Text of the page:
Card marketers focus on mobile & enagement
The mood at the recent Card Forum & Expo in Florida, USA, was decidedly more upbeat compared to the past two years, according to The Wise Marketer's US contributing editor, Bill Hanifin of Hanifin Loyalty.
With the hardship of the economic downturn in North America in the rear-view mirror and the first wave of credit card regulations assimilated, the payments industry executives in attendance shifted their focus to payment innovations and, no surprisingly, yet more pending regulations. However, the three key themes that bubbled to the surface repeatedly during the conference were mobile payments, customer engagement, and speculation over the impact of the Durbin Amendment.
Representatives from Hyatt, Bank of America and Sovereign Bank (now Santander) illustrated how brands increasingly recognise that engaging customers with relevant content and demonstrating a higher level of personalisation is essential to success. Bank of America boiled down the entirety of its new customer focus to the creation of a customer portal allowing interaction between bank and customer outside the internet banking environment. The thought was that customers would be more likely to share needs and preferences at a venue where the focus wasn't on mundane tasks such as checking a balance or completing an online transfer.
Sovereign and Affinity Solutions shared a product launch that incorporated a mobile application, location based marketing, and merchant funded incentives to deliver value to debit cardholders. The value proposition to cardholders leveraged the familiar merchant rewards model, but the delivery in the mobile channel with geo-specificity created a new game to stimulate customer engagement and develop brand loyalty. Sovereign reported strong enrolment figures and indicated that the programme was creating stronger customer retention in its portfolio.
The mobile payment debate was kicked-off through an optimistic keynote address from Citigroup's Paul Galant, who predicted the rate of adoption for mobile payments would exceed "anything we've seen before" once the ball gets rolling. Similar forecasts were made by those with a stake in the mobile payments game, and the enthusiasm was put under the microscope in a heady panel consisting of executives from Acxiom, MasterCard and Kobie Marketing. Moderator Michael Hemsey, Kobie Marketing postulated that the customer experience using a mobile handset as payment device must bring visible and tangible benefit to the consumer in order for mobile payment to take hold. Joyce Chen, Acxiom and Chris Bond, MasterCard endorsed the idea saying the "added value of the mobile device will be more important than mobile payment itself".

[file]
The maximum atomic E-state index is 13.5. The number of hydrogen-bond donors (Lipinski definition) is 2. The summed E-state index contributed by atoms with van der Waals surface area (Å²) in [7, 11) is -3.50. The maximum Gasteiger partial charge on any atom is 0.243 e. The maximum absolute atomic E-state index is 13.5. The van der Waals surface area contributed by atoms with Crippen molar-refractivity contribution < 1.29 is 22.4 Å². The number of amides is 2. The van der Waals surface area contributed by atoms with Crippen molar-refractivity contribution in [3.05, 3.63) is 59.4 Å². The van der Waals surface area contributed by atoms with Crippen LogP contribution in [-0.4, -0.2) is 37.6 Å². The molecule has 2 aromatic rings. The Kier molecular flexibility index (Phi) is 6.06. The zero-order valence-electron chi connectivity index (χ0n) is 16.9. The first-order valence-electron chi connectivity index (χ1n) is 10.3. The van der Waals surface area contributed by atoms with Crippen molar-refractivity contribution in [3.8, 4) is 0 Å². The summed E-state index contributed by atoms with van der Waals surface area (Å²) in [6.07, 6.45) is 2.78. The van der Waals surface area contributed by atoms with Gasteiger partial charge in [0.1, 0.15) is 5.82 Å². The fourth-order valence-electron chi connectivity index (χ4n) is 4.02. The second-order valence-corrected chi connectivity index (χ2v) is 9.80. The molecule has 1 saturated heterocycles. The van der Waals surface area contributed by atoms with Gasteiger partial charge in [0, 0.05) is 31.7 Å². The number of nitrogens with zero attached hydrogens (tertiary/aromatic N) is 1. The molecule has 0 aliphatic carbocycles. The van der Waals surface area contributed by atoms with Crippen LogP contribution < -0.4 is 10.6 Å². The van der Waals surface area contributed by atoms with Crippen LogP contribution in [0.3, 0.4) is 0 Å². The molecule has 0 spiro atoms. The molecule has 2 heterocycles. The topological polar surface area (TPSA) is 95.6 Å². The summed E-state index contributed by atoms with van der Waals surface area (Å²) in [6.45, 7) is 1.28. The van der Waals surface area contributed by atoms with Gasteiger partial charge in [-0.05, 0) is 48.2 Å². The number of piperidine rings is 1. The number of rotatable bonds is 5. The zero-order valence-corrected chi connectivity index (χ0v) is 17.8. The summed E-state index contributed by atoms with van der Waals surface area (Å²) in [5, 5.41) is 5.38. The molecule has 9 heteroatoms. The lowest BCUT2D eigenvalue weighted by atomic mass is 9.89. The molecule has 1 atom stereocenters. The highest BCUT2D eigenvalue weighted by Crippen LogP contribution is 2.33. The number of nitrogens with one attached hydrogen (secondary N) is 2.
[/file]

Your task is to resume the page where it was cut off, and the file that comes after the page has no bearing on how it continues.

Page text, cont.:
A presentation on the intersection of social media and payments highlighted Dwolla Spots, a new location-based currency that was described by Dwolla's CEO, Ben Milne, as "like Foursquare for payments". In this presentation, a good example of the added value that can be created by transforming the mobile handset into a payment device was provided.
Loyalty programmes remained a focus of the conference with multiple points of evidence that their importance to brands is strong. Colloquy reported that "nearly 70% of new credit cards have some kind of rewards programme" and an executive from retailer Kohl's shared that "50% of transactions in Kohl's stores were initiated with a Kohl's card".
The debate over the potential impact of interchange regulation in the US was heated. One panel composed of representatives from Morgan Stanley, Dove Capital, and two attorneys pointed up the contrast between opinions and the venomous differences held by banks and retailers in the debate.
While it is clear that the banks are angry about new rules on debit interchange, most agreed that the sensible approach is to prepare for a future where income streams are diluted for both debit and credit card processing. Deborah Baxley, Capgemini was quoted saying "Anyone who doesn't think interchange rates in the U.S. will someday decline is putting their heads in the sand." Proof positive of this prediction was seen by a walk around the exhibit hall. Some of the traditional rewards suppliers were not in attendance, while the room was dominated by innovators in "merchant funded rewards" and "partnership marketing". Cost efficient processing and delivery of cardholder value at lower costs were leading talking points from these suppliers.
Some debate over the future of EMV chip standards in the US was undertaken, and it seemed that only now are US card issuers really getting to grips with the fact that card fraud is growing rapidly and that the EMV standard will have to become a way of life over the next few years.